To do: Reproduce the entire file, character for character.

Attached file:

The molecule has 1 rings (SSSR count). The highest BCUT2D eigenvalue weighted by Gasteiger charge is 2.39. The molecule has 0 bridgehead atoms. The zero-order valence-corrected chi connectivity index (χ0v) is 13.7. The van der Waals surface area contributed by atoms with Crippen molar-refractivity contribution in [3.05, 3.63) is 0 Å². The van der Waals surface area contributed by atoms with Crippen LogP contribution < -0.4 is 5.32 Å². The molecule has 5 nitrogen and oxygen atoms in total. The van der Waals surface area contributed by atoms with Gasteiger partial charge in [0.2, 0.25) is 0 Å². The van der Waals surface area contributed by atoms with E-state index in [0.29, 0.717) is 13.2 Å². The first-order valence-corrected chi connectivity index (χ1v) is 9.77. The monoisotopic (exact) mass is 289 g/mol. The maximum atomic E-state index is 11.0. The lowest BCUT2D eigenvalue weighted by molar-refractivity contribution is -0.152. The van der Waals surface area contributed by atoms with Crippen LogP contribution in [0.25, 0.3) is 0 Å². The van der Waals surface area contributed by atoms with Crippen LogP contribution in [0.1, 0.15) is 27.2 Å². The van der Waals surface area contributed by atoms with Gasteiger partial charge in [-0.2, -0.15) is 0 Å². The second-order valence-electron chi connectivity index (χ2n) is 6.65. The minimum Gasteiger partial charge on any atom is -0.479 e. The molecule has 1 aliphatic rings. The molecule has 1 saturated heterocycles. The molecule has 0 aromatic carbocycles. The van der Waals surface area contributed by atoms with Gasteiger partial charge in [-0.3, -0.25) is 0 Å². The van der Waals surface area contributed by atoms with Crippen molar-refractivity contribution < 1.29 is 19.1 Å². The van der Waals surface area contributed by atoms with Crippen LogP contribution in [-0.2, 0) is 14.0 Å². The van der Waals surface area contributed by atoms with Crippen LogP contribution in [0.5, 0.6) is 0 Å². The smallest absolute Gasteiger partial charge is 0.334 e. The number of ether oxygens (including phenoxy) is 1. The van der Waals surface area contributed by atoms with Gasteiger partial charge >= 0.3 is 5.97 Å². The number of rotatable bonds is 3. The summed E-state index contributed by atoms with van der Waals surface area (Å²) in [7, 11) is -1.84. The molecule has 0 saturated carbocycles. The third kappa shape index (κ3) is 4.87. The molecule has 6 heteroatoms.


The molecule has 1 rings (SSSR count). The highest BCUT2D eigenvalue weighted by Gasteiger charge is 2.39. The molecule has 0 bridgehead atoms. The zero-order valence-corrected chi connectivity index (χ0v) is 13.7. The van der Waals surface area contributed by atoms with Crippen molar-refractivity contribution in [3.05, 3.63) is 0 Å². The van der Waals surface area contributed by atoms with Crippen LogP contribution < -0.4 is 5.32 Å². The molecule has 5 nitrogen and oxygen atoms in total. The van der Waals surface area contributed by atoms with Gasteiger partial charge in [0.2, 0.25) is 0 Å². The van der Waals surface area contributed by atoms with E-state index in [0.29, 0.717) is 13.2 Å². The first-order valence-corrected chi connectivity index (χ1v) is 9.77. The monoisotopic (exact) mass is 289 g/mol. The maximum atomic E-state index is 11.0. The lowest BCUT2D eigenvalue weighted by molar-refractivity contribution is -0.152. The van der Waals surface area contributed by atoms with Crippen LogP contribution in [0.25, 0.3) is 0 Å². The van der Waals surface area contributed by atoms with Crippen LogP contribution in [0.1, 0.15) is 27.2 Å². The van der Waals surface area contributed by atoms with Gasteiger partial charge in [-0.2, -0.15) is 0 Å². The second-order valence-electron chi connectivity index (χ2n) is 6.65. The minimum Gasteiger partial charge on any atom is -0.479 e. The molecule has 1 aliphatic rings. The molecule has 1 saturated heterocycles. The molecule has 0 aromatic carbocycles. The van der Waals surface area contributed by atoms with Gasteiger partial charge in [-0.3, -0.25) is 0 Å². The van der Waals surface area contributed by atoms with Crippen molar-refractivity contribution < 1.29 is 19.1 Å². The van der Waals surface area contributed by atoms with Crippen LogP contribution in [-0.2, 0) is 14.0 Å². The van der Waals surface area contributed by atoms with Crippen LogP contribution in [0.5, 0.6) is 0 Å². The smallest absolute Gasteiger partial charge is 0.334 e. The number of ether oxygens (including phenoxy) is 1. The van der Waals surface area contributed by atoms with Gasteiger partial charge >= 0.3 is 5.97 Å². The number of rotatable bonds is 3. The summed E-state index contributed by atoms with van der Waals surface area (Å²) in [7, 11) is -1.84. The molecule has 0 saturated carbocycles. The third kappa shape index (κ3) is 4.87. The molecule has 6 heteroatoms.